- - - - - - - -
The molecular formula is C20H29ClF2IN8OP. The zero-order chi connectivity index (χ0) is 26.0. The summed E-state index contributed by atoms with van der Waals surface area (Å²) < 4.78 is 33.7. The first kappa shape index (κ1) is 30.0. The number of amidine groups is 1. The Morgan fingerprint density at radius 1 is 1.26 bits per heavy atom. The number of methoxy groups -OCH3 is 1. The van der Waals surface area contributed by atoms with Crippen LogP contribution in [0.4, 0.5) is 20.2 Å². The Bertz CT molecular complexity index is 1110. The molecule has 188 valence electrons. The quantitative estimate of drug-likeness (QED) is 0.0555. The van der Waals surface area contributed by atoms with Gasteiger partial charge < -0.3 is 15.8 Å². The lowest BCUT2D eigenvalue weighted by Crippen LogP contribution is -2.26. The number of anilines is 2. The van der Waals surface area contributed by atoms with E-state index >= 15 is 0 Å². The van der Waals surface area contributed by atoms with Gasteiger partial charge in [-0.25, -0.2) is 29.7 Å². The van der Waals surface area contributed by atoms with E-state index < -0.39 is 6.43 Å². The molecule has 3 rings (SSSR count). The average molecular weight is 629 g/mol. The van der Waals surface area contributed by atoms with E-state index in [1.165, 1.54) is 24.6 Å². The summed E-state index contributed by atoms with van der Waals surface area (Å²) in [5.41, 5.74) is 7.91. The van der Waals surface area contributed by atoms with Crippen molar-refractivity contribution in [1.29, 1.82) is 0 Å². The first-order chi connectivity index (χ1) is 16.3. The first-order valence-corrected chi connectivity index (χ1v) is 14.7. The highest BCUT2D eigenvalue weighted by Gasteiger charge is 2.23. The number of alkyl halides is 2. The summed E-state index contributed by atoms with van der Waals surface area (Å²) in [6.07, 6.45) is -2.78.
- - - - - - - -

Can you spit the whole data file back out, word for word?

The molecular formula is C20H29ClF2IN8OP. The zero-order chi connectivity index (χ0) is 26.0. The summed E-state index contributed by atoms with van der Waals surface area (Å²) < 4.78 is 33.7. The first kappa shape index (κ1) is 30.0. The number of amidine groups is 1. The Morgan fingerprint density at radius 1 is 1.26 bits per heavy atom. The number of methoxy groups -OCH3 is 1. The van der Waals surface area contributed by atoms with Crippen LogP contribution in [0.4, 0.5) is 20.2 Å². The Bertz CT molecular complexity index is 1110. The molecule has 188 valence electrons. The quantitative estimate of drug-likeness (QED) is 0.0555. The van der Waals surface area contributed by atoms with Gasteiger partial charge < -0.3 is 15.8 Å². The lowest BCUT2D eigenvalue weighted by Crippen LogP contribution is -2.26. The number of anilines is 2. The van der Waals surface area contributed by atoms with E-state index >= 15 is 0 Å². The van der Waals surface area contributed by atoms with Gasteiger partial charge in [-0.25, -0.2) is 29.7 Å². The van der Waals surface area contributed by atoms with E-state index < -0.39 is 6.43 Å². The molecule has 3 rings (SSSR count). The average molecular weight is 629 g/mol. The van der Waals surface area contributed by atoms with E-state index in [1.165, 1.54) is 24.6 Å². The summed E-state index contributed by atoms with van der Waals surface area (Å²) in [5.41, 5.74) is 7.91. The van der Waals surface area contributed by atoms with Crippen molar-refractivity contribution in [1.29, 1.82) is 0 Å². The first-order chi connectivity index (χ1) is 16.3. The first-order valence-corrected chi connectivity index (χ1v) is 14.7. The highest BCUT2D eigenvalue weighted by Gasteiger charge is 2.23. The number of alkyl halides is 2. The summed E-state index contributed by atoms with van der Waals surface area (Å²) in [6.07, 6.45) is -2.78.